My enormous love of seaside towns normally bashes against my tiny travel budget, forcing me to the overcrowded and oversexed beach sprawls frequented by spring breakers. But as Europe slumps into the slow season for the transition from ski to sun, I have been able to see some of the continent's most beautiful places without paying the price.
Of my travels along Italy's Northern Riviera (can you call that the knee?) one area stands out beyond the rest: Santa Marghertia/Portofino.
I started my trip in Genoa where I stayed (finding a cheap hotel option in either of these towns is impossible, though with more planning I would have stayed in Rapallo). The nine-euro train (round trip) wasn't long, about 25 minutes, once the notoriously late train got going. When I stepped onto the platform it was like stepping into a surreal world; you can stand jacket-free on the sunny beach and look up to the snowy Italian Alps.
Santa Margherita's beach is rocky but clean, and a few warm-blooded people were swimming. It was a nice area to simply walk around; there was an open-air market, street artists, and a boat show to add color to the pre-existing high-end shops. And despite the seasonal slump, the town had a lively energy circulating around the traditional colorful Italian buildings. I grabbed a mozzarella foccia sandwich from one of the zillions of restaurants, where sandwiches are between four and five euros, before heading to Portofino.
A hot spot for Polo-clad sailors, Portofino's gated roads keep the number of cars low. I highly recommend the easy ocean-side walk from Santa Margherita (one hour max), to avoid the three-plus hour wait you have in a car or the annoyance of public buses.
Portofino is much smaller than Santa Margherita, and the town is comprised almost exclusively of vacation homes for the wealthy. There is a series of free, well-maintained trails through the protected forest, with clearings that look out to the pristine Mediterranean. Hike to the very end of the peninsula and sit beside the lighthouse before walking back through the town's gardens. You can tour a castle for five euros, though in such a picturesque area it seems sinful to go inside.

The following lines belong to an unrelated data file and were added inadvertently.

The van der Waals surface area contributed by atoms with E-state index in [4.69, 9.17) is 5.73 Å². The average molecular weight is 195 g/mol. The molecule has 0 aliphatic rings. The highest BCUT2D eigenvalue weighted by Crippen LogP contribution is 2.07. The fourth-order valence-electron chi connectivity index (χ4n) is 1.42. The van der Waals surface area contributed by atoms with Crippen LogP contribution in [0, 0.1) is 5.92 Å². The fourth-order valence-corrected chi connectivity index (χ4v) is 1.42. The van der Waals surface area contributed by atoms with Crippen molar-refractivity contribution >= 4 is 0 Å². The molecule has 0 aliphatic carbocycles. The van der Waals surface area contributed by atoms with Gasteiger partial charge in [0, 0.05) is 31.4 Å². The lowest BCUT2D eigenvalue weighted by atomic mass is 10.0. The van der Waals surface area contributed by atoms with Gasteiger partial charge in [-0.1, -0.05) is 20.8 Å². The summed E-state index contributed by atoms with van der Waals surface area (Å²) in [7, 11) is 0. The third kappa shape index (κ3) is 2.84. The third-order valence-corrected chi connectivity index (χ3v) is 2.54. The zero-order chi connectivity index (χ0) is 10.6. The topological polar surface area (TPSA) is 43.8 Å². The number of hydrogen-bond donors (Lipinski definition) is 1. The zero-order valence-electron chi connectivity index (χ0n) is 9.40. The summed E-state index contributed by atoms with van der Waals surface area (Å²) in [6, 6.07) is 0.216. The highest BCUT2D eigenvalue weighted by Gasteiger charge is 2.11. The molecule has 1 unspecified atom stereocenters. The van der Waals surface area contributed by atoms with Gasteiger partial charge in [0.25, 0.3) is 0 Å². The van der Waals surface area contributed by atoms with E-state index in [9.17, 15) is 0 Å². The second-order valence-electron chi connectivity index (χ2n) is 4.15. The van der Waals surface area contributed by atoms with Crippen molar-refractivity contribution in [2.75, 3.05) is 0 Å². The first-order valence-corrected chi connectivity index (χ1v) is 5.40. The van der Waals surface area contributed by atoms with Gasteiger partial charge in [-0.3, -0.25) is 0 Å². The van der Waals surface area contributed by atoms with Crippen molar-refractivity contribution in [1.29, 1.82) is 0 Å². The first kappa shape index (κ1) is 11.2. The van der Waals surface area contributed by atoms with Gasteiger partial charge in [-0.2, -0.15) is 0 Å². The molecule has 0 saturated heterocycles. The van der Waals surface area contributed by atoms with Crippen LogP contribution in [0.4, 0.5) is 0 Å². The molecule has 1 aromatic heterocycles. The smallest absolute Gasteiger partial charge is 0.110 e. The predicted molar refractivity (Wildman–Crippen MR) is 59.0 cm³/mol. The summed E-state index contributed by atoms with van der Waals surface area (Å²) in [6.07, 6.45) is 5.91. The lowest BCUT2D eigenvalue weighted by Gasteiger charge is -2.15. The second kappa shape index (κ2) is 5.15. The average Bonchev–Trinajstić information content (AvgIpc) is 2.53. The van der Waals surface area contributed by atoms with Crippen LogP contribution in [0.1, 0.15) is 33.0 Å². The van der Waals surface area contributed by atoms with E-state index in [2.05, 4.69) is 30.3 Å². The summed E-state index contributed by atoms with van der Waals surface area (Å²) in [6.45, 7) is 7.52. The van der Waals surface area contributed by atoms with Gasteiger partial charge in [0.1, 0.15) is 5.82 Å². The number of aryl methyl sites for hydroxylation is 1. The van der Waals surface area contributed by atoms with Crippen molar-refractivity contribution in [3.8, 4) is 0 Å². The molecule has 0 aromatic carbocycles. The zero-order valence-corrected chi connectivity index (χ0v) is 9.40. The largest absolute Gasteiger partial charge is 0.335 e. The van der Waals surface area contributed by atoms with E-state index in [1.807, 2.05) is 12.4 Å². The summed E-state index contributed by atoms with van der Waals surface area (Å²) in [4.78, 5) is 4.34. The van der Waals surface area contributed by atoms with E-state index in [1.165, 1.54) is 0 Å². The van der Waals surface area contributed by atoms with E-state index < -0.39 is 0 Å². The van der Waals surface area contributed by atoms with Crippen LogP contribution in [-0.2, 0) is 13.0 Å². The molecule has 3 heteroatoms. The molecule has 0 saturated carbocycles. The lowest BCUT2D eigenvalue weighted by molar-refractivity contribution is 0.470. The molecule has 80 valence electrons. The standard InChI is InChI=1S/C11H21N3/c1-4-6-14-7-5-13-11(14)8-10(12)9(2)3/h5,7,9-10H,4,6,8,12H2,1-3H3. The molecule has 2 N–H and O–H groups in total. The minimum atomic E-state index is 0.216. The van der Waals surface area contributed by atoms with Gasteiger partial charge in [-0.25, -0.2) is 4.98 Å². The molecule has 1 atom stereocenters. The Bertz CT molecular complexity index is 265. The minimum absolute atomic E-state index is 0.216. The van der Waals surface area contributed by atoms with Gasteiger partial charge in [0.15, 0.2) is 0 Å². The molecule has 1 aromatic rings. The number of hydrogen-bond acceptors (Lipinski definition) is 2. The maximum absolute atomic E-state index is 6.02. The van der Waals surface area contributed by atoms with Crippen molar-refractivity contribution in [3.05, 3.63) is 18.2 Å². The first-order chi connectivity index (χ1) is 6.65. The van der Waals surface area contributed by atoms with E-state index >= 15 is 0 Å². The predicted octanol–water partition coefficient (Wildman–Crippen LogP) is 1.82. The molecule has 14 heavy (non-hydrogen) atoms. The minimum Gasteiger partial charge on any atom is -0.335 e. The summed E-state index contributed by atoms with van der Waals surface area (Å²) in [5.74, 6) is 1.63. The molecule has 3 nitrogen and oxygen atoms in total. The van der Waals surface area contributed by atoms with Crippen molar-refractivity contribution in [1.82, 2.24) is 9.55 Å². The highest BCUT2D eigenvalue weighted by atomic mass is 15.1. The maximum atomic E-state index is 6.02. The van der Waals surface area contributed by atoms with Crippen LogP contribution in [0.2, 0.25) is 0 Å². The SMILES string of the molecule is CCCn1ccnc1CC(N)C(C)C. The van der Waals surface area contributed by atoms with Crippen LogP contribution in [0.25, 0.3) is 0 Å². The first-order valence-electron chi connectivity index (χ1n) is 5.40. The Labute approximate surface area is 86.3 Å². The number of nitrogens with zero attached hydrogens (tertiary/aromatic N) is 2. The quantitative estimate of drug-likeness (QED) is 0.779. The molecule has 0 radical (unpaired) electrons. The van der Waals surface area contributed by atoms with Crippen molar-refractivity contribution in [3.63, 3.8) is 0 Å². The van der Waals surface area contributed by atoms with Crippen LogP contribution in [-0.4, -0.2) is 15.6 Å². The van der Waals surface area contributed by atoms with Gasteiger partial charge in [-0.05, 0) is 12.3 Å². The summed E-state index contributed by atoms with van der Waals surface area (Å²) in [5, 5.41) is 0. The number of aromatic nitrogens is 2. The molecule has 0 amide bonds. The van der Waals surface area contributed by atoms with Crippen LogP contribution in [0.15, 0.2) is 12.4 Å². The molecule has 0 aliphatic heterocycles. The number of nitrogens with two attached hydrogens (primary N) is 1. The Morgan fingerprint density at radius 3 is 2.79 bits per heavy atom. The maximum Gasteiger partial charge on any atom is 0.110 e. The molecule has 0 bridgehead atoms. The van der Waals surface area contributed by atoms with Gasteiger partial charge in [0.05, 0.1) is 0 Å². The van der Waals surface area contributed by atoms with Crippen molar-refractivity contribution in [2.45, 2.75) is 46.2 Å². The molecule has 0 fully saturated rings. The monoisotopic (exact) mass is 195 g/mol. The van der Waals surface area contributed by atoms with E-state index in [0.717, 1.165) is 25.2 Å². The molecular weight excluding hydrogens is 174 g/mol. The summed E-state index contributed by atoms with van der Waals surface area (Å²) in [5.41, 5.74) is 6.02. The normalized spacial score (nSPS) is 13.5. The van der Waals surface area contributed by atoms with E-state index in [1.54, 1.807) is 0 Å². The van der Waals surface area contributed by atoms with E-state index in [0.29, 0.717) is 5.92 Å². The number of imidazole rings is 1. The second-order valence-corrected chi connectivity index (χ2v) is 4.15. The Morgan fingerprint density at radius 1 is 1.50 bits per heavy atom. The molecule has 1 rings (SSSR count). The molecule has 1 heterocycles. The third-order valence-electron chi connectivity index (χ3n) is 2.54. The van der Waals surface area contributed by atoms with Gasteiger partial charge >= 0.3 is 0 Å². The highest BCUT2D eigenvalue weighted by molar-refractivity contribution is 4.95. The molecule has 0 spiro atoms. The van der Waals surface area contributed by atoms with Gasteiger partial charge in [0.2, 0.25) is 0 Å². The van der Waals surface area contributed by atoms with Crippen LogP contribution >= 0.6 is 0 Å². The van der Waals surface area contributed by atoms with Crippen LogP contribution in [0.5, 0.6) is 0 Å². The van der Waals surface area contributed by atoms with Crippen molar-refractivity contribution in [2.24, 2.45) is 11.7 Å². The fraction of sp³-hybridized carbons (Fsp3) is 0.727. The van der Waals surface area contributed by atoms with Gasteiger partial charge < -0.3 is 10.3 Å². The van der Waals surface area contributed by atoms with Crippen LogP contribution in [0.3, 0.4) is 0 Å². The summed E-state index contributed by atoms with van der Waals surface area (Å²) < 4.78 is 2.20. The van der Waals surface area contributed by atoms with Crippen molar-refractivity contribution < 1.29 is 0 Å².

The heart of the town is a small beach surrounded by (more) high-end shops and open bars each pushing tropical drinks. The bay harbors around 20 boats, including a ferry that will take you to a slew of nearby towns (Santa Margherita is only 15 minutes away). I sat in the sun for a few hours, listening to guitar strums and giddy chatter before heading back from my near perfect day.
About the author: Somewhere between swimming after turtles in the Virgin Islands and experiencing an Ecuadorian meat market, Caitlin Byrnes developed a passion for international culture. Though raised in Charlotte, North Carolina, Caitlin went to the deep south to get a degree in journalism and international affairs. While in school, Caitlin lived on a coffee farm while spending some time studying abroad in Costa Rica. Desperate to not return to NASCAR country after graduation, Caitlin is trying her luck in Europe. She is now an au pair in a Swiss ski town where she is learning French, attempting to ski, and absorbing as much European culture as possible. She will be blogging about her adventures for Away.com. More information can be found on Caitlin's website.
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